The truth is that the observation of these injustices and this discrimination against the Baha’is during the Revolution―even before the Islamic Revolution―is not new and appears and will always appear in an incredible way. For this reason, most of the intelligentsia and the philanthropists in the world, and those who consider the observance of human rights as an indicator of humanity and an important factor in resolving the ambiguities and differences between human beings, are aware that during the last 38 years, some administrators and officials in different categories―contrary to all the issues raised in the laws of Iran and the world―are constantly moving in the path of repression against the oppressed and defenceless Baha’is by spreading all kinds of insinuations and lies, and they have not given up any hostile action. Of course, as it has been experienced, this group of opponents of this religion―due to their religious prejudices or lack of proper knowledge of the Baha’i teachings―constantly take steps towards anti-Baha’ism and witness with their own eyes the pressures and oppressions which have been inflicted upon Baha’is, such as:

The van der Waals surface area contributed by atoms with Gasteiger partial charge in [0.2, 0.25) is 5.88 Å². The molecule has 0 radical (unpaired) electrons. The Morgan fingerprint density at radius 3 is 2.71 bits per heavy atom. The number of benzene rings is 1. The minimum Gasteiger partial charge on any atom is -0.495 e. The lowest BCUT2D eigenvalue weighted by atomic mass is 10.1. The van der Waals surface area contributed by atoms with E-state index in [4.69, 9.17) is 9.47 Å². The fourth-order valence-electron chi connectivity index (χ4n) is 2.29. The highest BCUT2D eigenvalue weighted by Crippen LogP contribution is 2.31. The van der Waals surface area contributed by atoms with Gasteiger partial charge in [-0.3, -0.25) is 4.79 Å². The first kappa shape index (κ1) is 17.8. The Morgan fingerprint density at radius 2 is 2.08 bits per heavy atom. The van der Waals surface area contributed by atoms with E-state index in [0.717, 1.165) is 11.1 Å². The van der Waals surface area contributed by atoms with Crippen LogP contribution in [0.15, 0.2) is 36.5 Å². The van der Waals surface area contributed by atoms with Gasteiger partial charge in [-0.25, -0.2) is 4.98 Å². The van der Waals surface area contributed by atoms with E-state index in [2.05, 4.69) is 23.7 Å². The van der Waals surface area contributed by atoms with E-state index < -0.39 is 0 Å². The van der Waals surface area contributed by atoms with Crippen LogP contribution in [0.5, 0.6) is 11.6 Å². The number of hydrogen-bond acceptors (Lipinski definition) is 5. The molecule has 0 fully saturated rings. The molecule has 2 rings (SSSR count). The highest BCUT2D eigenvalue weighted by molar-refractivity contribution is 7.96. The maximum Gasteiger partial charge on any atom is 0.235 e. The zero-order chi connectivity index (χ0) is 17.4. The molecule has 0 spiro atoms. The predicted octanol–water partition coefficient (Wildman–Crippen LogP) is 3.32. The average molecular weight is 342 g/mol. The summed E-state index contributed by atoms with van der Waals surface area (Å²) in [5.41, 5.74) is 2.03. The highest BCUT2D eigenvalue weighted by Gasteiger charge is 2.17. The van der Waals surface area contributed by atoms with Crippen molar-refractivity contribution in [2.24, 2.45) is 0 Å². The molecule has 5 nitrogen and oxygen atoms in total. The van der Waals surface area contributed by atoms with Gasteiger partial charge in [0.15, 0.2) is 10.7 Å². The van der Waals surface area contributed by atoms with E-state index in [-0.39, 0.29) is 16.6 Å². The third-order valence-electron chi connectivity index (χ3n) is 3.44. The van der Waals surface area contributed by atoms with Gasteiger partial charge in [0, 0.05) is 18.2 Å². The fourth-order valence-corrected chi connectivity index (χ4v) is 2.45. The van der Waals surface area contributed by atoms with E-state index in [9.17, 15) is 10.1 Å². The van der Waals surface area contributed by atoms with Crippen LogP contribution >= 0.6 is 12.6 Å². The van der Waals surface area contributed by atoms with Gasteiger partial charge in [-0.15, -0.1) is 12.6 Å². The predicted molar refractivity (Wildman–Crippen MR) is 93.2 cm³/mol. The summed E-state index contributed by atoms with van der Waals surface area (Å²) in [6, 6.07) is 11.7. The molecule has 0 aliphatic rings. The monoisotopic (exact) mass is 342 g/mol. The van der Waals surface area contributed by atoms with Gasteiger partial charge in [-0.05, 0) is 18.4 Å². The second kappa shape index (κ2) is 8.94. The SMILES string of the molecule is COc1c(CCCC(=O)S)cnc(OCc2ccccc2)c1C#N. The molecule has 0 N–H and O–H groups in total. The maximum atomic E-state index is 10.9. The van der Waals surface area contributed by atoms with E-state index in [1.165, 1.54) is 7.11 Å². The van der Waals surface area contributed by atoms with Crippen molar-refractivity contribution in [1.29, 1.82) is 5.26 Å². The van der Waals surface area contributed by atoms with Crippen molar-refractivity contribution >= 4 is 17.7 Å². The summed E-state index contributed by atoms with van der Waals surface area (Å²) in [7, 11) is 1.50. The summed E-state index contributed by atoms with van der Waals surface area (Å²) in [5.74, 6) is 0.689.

(The killing of more than 230 prominent Baha’is during the Revolution and dismissal of all the Baha’is from government offices and ministries, expulsion of Baha’i students and professors from universities, and even termination of pensions). The result was nothing but the growing popularity of this religion in the world; therefore, their last weapon, in their own estimation, which can be effective and workable is that they have turned to cutting bread from the Baha’i tables by closing and sealing their shops in cities such as Hamadan, Kerman, Rafsanjan, Semnan, Karaj, Bandar Abbas, Miandoab, Salmanshahr, Rasht, Sari, Qaemshahr, Babolsar, Amol, Babol, Bahnamir, Fereydunkenar, Nowshahr, Chalus, Ramsar, Tonekabon, Ahvaz, Urmia, Shahroud, etc. Such hostile actions will definitely have no result other than the hatred and disgust of those who are in the process (from our dear compatriots to other conscious and intelligent people of the world).

In this way, they themselves inflict the greatest blow on the honour and dignity of Iran and Islam and expose their ill-disposed faces, because not even a day has passed when some Iranian and foreign scholars and members of the intelligentsia have not written in condemnation of this kind of wrongdoing in various ways, and their cries of protest have not reached the ears of international human rights organizations.